Research Study Abstract

Latent profile analysis of accelerometer-measured sleep, physical activity, and sedentary time and differences in health characteristics in adult women

  • Published on June 27, 2019

Independently, physical activity (PA), sedentary behavior (SB), and sleep are related to the development and progression of chronic diseases. Less is known about how rest-activity behaviors cluster within individuals and how rest-activity behavior profiles relate to health. In this study we aimed to investigate if adult women cluster into profiles based on how they accumulate rest-activity behavior (including accelerometer-measured PA, SB, and sleep), and if participant characteristics and health outcomes differ by profile membership.

A convenience sample of 372 women (mean age 55.38 + 10.16) were recruited from four US cities. Participants wore ActiGraph GT3X+ accelerometers on the hip and wrist for a week. Total daily minutes in moderate-to-vigorous PA (MVPA) and percentage of wear-time spent in SB was estimated from the hip device. Total sleep time (hours/minutes) and sleep efficiency (% of in bed time asleep) were estimated from the wrist device. Latent profile analysis (LPA) was performed to identify clusters of participants based on accumulation of the four rest-activity variables. Adjusted ANOVAs were conducted to explore differences in demographic characteristics and health outcomes across profiles.

Rest-activity variables clustered to form five behavior profiles: Moderately Active Poor Sleepers (7%), Highly Actives (9%), Inactives (41%), Moderately Actives (28%), and Actives (15%). The Moderately Active Poor Sleepers (profile 1) had the lowest proportion of whites (35% vs 78–91%, p < .001) and college graduates (28% vs 68–90%, p = .004). Health outcomes did not vary significantly across all rest-activity profiles.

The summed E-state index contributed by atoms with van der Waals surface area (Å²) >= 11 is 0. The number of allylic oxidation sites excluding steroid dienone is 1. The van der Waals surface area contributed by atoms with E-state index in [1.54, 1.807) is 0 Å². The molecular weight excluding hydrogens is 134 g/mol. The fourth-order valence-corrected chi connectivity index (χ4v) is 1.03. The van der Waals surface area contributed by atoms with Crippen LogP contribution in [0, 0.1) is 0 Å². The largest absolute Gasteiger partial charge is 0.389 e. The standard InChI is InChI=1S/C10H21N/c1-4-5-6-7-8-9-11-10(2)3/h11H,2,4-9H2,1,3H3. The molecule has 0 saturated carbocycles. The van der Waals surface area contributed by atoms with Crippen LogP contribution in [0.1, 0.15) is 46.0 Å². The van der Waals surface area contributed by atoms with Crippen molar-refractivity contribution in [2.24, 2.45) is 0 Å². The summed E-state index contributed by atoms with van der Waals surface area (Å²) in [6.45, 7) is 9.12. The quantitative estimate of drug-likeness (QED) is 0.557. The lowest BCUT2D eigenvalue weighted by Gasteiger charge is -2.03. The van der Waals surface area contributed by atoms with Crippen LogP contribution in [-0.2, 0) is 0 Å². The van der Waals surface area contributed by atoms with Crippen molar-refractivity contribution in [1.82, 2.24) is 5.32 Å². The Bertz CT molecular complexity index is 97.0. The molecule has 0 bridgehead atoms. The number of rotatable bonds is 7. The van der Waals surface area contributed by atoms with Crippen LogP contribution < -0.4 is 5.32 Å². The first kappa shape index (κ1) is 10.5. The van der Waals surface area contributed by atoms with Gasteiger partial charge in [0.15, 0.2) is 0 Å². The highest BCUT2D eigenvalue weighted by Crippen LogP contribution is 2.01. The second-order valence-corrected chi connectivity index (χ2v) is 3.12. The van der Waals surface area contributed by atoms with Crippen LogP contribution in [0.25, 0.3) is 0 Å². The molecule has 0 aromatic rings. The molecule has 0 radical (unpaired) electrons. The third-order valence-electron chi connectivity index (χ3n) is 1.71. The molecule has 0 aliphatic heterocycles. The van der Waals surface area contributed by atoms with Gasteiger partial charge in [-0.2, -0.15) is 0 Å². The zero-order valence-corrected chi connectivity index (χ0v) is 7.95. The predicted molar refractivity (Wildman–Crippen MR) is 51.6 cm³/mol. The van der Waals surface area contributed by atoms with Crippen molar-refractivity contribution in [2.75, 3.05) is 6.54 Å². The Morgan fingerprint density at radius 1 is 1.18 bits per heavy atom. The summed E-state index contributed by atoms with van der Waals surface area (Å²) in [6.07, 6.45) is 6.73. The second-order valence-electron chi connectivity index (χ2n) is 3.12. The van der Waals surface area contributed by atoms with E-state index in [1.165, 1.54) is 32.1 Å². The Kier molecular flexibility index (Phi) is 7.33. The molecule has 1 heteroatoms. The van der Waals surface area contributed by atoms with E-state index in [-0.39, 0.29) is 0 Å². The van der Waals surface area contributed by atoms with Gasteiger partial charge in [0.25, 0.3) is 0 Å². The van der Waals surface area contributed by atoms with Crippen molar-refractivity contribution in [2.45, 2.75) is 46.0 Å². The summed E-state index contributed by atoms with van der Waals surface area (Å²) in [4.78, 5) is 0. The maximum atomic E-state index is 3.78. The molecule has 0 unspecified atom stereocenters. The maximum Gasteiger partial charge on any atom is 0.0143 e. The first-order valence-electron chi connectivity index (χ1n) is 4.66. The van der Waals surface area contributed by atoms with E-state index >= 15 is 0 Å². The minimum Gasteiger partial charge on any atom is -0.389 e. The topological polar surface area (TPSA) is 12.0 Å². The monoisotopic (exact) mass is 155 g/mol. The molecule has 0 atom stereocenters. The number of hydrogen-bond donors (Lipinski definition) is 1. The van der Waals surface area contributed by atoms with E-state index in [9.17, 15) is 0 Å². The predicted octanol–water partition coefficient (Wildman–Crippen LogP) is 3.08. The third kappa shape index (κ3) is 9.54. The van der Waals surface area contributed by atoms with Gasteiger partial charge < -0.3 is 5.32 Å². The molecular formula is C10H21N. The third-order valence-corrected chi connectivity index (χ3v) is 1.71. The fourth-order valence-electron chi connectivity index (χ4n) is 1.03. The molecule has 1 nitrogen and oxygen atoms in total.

In this sample, women clustered within daily rest-activity behavior profiles. Identifying 24-hour behavior profiles can inform intervention population targets and innovative behavioral goals of multiple health behavior interventions.


  • Kelsie M. Full 1,2
  • Kevin Moran 3
  • Jordan Carlson 4
  • Suneeta Godbole 2
  • Loki Natarajan 2
  • Aaron Hipp 5
  • Karen Glanz 6
  • Jonathan Mitchell 7
  • Francine Laden 8,9
  • Peter James 8,9
  • Jacqueline Kerr 2


  • 1

    Division of Epidemiology and Community Health, University of Minnesota, Minneapolis, MN, United States of America

  • 2

    Department of Family Medicine & Public Health, University of California San Diego, La Jolla, California, United States of America

  • 3

    Department of Preventive Medicine, Northwestern University Feinberg School of Medicine, Chicago, Illinois, United States of America

  • 4

    Center for Children’s Healthy Lifestyles and Nutrition, Children's Mercy Hospital, Kansas City, Missouri, United States of America

  • 5

    Department of Parks, Recreation, and Tourism Management, North Carolina State University, Raleigh, North Carolina, United States of America

  • 6

    Perelman School of Medicine and School of Nursing, University of Pennsylvania, Philadelphia, Pennsylvania, United States of America

  • 7

    Division of Gastroenterology, Hepatology and Nutrition, Children’s Hospital of Philadelphia, Philadelphia, Pennsylvania, United States of America

  • 8

    Departments of Environmental Health and Epidemiology, Harvard T.H. Chan School of Public Health, Harvard University, Boston, Massachusetts, United States of America

  • 9

    Channing Division of Network Medicine, Brigham and Women’s Hospital and Harvard Medical School, Harvard University, Boston, Massachusetts, United States of America




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